I joined the Mennonite church as a teenager. Mennonite Church USA as a denomination was still new, and I found it fitting that I was […]
Austin McCabe Juhnke is a PhD candidate in Musicology at Ohio State University studying music in the Mennonite Church during the twentieth century.This post originally ran on the Anabaptist Historians blog.
In 2015, Garrison Keillor’s “A Prairie Home Companion” recorded a show on the campus of Goshen (Indiana) College.1 As he often does, Keillor began the show with an introduction to the local
area, describing the Mennonites who live there as “one of the most persecuted people in history.” According to Keillor, these Mennonites developed a tradition of hymn singing “to keep up their spirits in the midst of all of this horrible cruelty and violence.”2 As if to prove his point, following this introduction, Keillor had the Goshen College choir lead the audience in singing “606,” a unique setting of Thomas Ken’s doxology (“Praise God from whom all blessings flow”) which many Mennonites know colloquially by its number in the 1969 Mennonite Hymnal. After recording the show, Keillor marveled at how his “Mennonite” audience “sang like angels. You just hummed a note and gave them the downbeat, and they sang in perfect four-part harmony.”3
Even though Keillor framed this performance of 606 as an expression of Mennonite-Anabaptist historical persecution, Mennonites have only been singing this hymn widely since its appearance in the 1969 Mennonite Hymnal. Since 1969, however, it has become commonplace for Mennonites to sing 606 not only in worship, but also as a celebration of Mennonite community in public places. The song has even sometimes been called “the Mennonite national anthem.”4 Though this nickname is used with a somewhat jocular tone, it is perhaps more fitting than it appears, and it is worth considering the ways nationalist thinking has shaped Mennonite identity and musical practices.
Nationalists of the late-eighteenth and nineteenth centuries thought of nations as naturally occurring, discrete groups of people. Within these groups one would expect to find essential similarities and between the groups one would find essential differences. Points of national comparison ranged from cultural practices to physical features to emotional temperaments. Today it is generally agreed that nations are constructed, rather than natural entities.5 Nevertheless this enticing idea has made for strong political solidarities that have been used both to resist and reinforce systems of oppression over the last centuries. Thus, at best, nationalism is used as a strategic simplification of the complexity of human social relationships. At worst, however, this ideology fuels a drive to maintain the “purity” of a supposedly natural identity.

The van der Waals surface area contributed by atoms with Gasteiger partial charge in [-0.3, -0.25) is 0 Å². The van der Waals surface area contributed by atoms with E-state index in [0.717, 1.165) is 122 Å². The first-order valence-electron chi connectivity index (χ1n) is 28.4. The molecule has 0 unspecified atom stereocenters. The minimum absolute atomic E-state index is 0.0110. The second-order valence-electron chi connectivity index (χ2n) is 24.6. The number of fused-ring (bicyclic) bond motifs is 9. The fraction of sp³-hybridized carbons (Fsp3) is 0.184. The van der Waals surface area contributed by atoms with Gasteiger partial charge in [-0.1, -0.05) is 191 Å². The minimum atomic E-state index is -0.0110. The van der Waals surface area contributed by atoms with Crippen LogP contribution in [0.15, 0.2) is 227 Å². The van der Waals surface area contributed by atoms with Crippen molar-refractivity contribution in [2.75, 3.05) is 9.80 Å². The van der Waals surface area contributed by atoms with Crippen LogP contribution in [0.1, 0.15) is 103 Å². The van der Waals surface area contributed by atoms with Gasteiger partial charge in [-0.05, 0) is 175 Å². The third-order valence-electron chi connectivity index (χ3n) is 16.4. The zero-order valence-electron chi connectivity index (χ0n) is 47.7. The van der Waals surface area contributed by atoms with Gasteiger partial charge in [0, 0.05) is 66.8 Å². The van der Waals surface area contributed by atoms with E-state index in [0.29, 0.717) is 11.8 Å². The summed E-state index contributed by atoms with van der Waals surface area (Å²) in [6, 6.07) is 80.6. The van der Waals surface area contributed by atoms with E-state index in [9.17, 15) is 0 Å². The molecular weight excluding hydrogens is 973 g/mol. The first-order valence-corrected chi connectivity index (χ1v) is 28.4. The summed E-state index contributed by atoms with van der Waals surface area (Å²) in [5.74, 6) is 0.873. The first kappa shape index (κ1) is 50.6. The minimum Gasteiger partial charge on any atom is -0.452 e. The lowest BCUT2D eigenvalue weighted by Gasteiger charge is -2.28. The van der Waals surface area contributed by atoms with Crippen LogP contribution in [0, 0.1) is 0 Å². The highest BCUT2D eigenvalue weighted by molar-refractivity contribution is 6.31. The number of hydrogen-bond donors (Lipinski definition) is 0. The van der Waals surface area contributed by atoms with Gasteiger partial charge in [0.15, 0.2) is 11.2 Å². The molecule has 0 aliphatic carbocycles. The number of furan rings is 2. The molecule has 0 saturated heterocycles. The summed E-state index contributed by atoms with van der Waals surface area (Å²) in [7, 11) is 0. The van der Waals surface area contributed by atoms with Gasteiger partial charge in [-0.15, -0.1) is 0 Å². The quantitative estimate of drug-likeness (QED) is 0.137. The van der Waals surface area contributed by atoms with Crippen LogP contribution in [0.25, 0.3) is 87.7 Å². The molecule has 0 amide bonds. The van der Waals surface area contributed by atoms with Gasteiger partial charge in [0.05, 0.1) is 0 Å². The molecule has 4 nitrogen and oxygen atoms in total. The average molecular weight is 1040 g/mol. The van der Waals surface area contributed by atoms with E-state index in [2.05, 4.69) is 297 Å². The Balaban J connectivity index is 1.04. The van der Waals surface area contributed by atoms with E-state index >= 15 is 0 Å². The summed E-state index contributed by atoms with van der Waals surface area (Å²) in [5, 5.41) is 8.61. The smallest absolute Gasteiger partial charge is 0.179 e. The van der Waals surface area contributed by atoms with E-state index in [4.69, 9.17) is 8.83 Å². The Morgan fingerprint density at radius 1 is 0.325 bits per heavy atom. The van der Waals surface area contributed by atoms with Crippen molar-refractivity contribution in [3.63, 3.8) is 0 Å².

One important way of legitimating national identities is history. If a group of people saw themselves in the same historical narrative, it helped create the sense of belonging to a national “we” that united people across space and time. “Praise God from whom” (606) was added to The Mennonite Hymnal during a period in which American Mennonites were more consciously looking to history to make sense of themselves in the modern world. Between the First and Second World Wars, Mennonites formalized a belief in nonviolent pacifism, identifying their tradition with the phrase “historic peace church.” In 1943 Harold Bender, founder of the Mennonite Historical Society and professor of history at Goshen College, penned his influential essay “The Anabaptist Vision.” In it he connects present-day Mennonites to an “authentic” Anabaptist lineage.
[W]e know enough today to draw a clear line of demarcation between original evangelical and constructive Anabaptism on the one hand, which was born in the bosom of Zwinglianism in Zurich, Switzerland, in 1525, and established in the Low Countries in 1533, and the various mystical, spiritualistic, revolutionary, or even antinomian related and unrelated groups on the other hand. . . The former, Anabaptism proper, maintained an unbroken course in Switzerland, Germany, Austria, and Holland throughout the sixteenth century, and has continued until the present day in the Mennonite movement[.]6
In assuming that there is a definable “Anabaptism proper” and that it has an unbroken lineage to the present, Bender—consciously or not—was taking cues from nationalist models of identity. Later historians disputed the idea that it is possible to determine a single origin point for Anabaptism, but Bender’s “Vision” of a historical Anabaptist-Mennonite essence became an influential articulation of Mennonite identity in the mid-twentieth century and beyond.7